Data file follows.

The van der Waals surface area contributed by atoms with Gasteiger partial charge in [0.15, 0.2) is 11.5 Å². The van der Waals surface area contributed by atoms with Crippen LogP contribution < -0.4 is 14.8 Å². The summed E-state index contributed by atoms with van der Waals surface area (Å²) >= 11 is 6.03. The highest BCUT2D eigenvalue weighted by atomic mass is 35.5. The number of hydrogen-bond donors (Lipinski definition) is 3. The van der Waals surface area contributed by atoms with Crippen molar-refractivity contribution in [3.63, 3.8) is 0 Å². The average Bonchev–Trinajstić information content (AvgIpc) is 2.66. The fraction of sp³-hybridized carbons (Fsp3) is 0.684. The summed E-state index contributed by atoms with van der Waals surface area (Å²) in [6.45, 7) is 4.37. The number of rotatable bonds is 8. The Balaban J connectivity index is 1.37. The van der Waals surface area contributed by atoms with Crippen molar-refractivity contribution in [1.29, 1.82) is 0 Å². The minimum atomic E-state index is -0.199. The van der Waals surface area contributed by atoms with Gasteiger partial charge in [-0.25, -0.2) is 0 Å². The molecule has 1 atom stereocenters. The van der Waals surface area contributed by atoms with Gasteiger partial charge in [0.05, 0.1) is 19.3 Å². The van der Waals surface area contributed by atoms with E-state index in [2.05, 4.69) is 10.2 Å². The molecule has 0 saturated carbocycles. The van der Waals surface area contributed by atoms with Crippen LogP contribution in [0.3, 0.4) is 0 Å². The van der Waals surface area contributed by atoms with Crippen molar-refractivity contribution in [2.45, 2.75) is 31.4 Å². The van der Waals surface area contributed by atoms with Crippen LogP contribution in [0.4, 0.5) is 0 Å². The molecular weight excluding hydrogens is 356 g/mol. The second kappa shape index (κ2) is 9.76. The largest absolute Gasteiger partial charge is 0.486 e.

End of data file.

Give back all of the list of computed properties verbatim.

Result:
The van der Waals surface area contributed by atoms with Gasteiger partial charge in [0.15, 0.2) is 11.5 Å². The van der Waals surface area contributed by atoms with Crippen LogP contribution < -0.4 is 14.8 Å². The summed E-state index contributed by atoms with van der Waals surface area (Å²) >= 11 is 6.03. The highest BCUT2D eigenvalue weighted by atomic mass is 35.5. The number of hydrogen-bond donors (Lipinski definition) is 3. The van der Waals surface area contributed by atoms with Crippen molar-refractivity contribution in [3.63, 3.8) is 0 Å². The average Bonchev–Trinajstić information content (AvgIpc) is 2.66. The fraction of sp³-hybridized carbons (Fsp3) is 0.684. The summed E-state index contributed by atoms with van der Waals surface area (Å²) in [6.45, 7) is 4.37. The number of rotatable bonds is 8. The Balaban J connectivity index is 1.37. The van der Waals surface area contributed by atoms with Crippen molar-refractivity contribution in [1.29, 1.82) is 0 Å². The minimum atomic E-state index is -0.199. The van der Waals surface area contributed by atoms with Gasteiger partial charge in [-0.25, -0.2) is 0 Å². The molecule has 1 atom stereocenters. The van der Waals surface area contributed by atoms with Gasteiger partial charge in [0.05, 0.1) is 19.3 Å². The van der Waals surface area contributed by atoms with E-state index in [2.05, 4.69) is 10.2 Å². The molecule has 0 saturated carbocycles. The van der Waals surface area contributed by atoms with Crippen LogP contribution in [0.3, 0.4) is 0 Å². The van der Waals surface area contributed by atoms with Crippen molar-refractivity contribution in [2.45, 2.75) is 31.4 Å². The van der Waals surface area contributed by atoms with Crippen LogP contribution in [0.4, 0.5) is 0 Å². The molecular weight excluding hydrogens is 356 g/mol. The second kappa shape index (κ2) is 9.76. The largest absolute Gasteiger partial charge is 0.486 e.